The Magic Dome (Kilohertz, 2011) at QC Termemilano Spa
The Special issue of Screening The Past on “Screen Attachments” has just been released. My essay Waterbodies: Moving-image installations at Termemilano Spa is presented as follows in the Introduction by issue curators Paola Voci and Catherine Fowler:
“With Adriano D’Aloia’s essay we shift locations once again, from the home, art spaces and the Internet to health spas. The example of moving image installations in Italian Spa’s is used to provide an original examination of what Casetti has called the relocated filmic experience. Just as Ng re-examined interactivity, so D’Aloia re-visits scholarly work on immersion and, to a lesser extent, absorption. The moving image installations he explores act as a hinge that joins the classical viewing experience in a movie theatre with the relocated experience outside of that familiar space. More importantly, D’Aloia argues, “the spa moving image experience helps us to reframe both the theatrical and relocated dimensions of the contemporary film experience”. In his essay the relationship between viewers and screens becomes one that is multi-sensorial and also part of a ‘wellness itinerary’. Spa installations are used to interrogate the well accepted application of notions of immersion and absorption to describe how viewers are enveloped, and involved in, engage with and become attached to cinematic moving images.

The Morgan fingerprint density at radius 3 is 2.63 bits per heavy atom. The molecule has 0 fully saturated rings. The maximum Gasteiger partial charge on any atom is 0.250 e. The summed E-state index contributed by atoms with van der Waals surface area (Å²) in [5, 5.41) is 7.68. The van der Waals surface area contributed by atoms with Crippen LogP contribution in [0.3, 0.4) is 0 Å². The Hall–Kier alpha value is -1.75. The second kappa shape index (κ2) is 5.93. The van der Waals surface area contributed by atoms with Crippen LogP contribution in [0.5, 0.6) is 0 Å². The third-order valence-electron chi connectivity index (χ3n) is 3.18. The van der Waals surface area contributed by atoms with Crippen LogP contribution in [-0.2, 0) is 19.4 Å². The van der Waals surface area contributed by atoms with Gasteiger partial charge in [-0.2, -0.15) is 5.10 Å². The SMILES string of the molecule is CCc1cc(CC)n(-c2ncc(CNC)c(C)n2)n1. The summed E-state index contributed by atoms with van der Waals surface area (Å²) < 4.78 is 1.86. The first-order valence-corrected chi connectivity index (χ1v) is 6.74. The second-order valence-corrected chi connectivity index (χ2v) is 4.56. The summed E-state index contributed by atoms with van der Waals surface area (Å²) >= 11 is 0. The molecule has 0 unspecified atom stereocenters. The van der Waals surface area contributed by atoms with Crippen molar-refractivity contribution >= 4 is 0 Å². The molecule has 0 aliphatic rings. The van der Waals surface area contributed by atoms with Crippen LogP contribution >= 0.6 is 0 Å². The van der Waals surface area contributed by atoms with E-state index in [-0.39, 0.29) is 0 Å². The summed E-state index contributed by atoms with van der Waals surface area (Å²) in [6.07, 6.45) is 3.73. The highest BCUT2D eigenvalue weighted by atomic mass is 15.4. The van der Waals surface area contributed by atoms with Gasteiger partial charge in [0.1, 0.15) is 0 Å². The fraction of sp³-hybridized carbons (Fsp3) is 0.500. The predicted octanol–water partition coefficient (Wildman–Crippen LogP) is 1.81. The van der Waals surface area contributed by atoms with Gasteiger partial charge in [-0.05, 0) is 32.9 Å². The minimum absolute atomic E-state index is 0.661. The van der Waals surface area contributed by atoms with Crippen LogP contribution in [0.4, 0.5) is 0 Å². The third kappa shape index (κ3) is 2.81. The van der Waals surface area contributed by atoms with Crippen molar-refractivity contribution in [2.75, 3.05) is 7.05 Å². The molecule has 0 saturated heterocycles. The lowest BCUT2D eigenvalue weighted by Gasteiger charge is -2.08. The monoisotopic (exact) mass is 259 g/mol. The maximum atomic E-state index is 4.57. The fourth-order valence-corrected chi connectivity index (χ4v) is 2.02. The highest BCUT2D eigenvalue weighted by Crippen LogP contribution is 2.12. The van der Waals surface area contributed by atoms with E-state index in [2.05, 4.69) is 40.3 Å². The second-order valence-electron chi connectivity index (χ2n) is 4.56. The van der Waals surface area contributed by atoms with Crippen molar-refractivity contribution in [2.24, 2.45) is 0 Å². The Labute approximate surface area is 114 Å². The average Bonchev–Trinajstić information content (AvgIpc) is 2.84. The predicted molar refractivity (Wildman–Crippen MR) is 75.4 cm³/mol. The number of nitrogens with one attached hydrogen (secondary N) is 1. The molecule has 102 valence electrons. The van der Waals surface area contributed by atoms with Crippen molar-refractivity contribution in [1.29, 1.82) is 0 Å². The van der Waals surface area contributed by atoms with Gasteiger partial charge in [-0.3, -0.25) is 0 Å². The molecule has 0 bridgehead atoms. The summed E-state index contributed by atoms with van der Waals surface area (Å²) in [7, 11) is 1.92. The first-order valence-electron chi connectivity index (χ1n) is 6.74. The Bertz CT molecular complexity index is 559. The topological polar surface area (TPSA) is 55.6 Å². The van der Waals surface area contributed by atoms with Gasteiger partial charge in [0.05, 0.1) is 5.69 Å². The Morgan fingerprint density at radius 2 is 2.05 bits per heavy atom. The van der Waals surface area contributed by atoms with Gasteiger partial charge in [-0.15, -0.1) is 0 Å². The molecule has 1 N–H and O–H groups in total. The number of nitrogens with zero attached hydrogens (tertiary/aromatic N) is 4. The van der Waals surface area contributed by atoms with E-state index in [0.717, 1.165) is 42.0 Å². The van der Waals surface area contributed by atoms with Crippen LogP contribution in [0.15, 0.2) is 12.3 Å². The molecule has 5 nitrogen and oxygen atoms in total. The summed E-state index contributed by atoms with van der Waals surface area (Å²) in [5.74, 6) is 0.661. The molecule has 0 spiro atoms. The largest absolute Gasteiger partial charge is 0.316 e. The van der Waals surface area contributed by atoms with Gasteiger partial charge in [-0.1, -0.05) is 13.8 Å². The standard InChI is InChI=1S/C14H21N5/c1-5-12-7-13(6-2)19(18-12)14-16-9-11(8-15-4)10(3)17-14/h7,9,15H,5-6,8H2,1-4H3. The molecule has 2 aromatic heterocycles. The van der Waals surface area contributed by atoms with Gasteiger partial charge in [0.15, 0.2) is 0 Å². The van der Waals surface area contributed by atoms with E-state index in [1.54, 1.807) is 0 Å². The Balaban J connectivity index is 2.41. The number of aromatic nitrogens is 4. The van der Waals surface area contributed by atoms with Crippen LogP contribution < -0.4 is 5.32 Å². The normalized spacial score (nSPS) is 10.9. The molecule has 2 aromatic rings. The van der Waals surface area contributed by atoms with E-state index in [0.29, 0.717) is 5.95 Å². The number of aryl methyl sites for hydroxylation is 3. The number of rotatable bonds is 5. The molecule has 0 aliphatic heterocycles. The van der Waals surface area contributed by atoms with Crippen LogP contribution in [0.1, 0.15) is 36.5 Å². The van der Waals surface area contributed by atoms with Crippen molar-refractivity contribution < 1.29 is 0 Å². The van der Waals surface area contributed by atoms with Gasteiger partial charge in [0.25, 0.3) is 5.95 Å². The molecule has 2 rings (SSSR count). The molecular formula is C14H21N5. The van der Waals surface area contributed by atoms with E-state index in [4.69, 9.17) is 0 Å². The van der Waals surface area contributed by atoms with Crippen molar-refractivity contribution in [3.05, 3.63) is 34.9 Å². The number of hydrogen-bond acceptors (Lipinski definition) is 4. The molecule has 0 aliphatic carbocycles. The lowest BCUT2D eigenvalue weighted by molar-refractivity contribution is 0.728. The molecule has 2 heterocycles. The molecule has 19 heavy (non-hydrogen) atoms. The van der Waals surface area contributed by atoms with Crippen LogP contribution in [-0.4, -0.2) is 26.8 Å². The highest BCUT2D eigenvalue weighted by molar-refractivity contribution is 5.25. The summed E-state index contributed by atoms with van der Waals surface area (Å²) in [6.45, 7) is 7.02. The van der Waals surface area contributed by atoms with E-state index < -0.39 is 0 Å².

D’Aloia’s essay asks important questions that contribute to studies of the attractions of moving images once they step outside of the movie theatre. In his case study, consisting of installations and projections at Termemilano spa, Milan, he traces the ways in which an annex to the film experience is offered, as all our senses are engaged “through the use of interfaces that combine simulated stereophonic sound, tactile and haptic impressions with thermoreceptive and even kinaesthetic sensations”. In one sense D’Aloia’s examination of a water-based screen experience propels an examination of the roots of the application of the terms immersion and absorption. For visitors to the spa are literally immersed in water before encountering moving images projected on walls and ceilings that show abstract and real underwater impressions. Following these water-based therapies, visitors can undertake a water-based moving image experience either in rooms where relaxing, abstract underwater images are projected on walls and/or ceilings, or in the magic dome in which a 360 degree geodesic structure containing images and sounds envelops the visitors. For D’Aloia, acoustic space supports “a sort of hydro-audio-visual massage” that is set off by the virtual and literal ‘enwatering’ of visitors. Finally, D’Aloia observes that spa moving image experiences might be seen as responses to the loss of immersion that accompanies the exit from the movie theatre. Yet it is not as if we are once again absorbed in the film, involved with characters and forgetting ourselves; instead, the spa-going experience offers a “new kind of embodied auto-empathy based on ‘bodily immersion’”.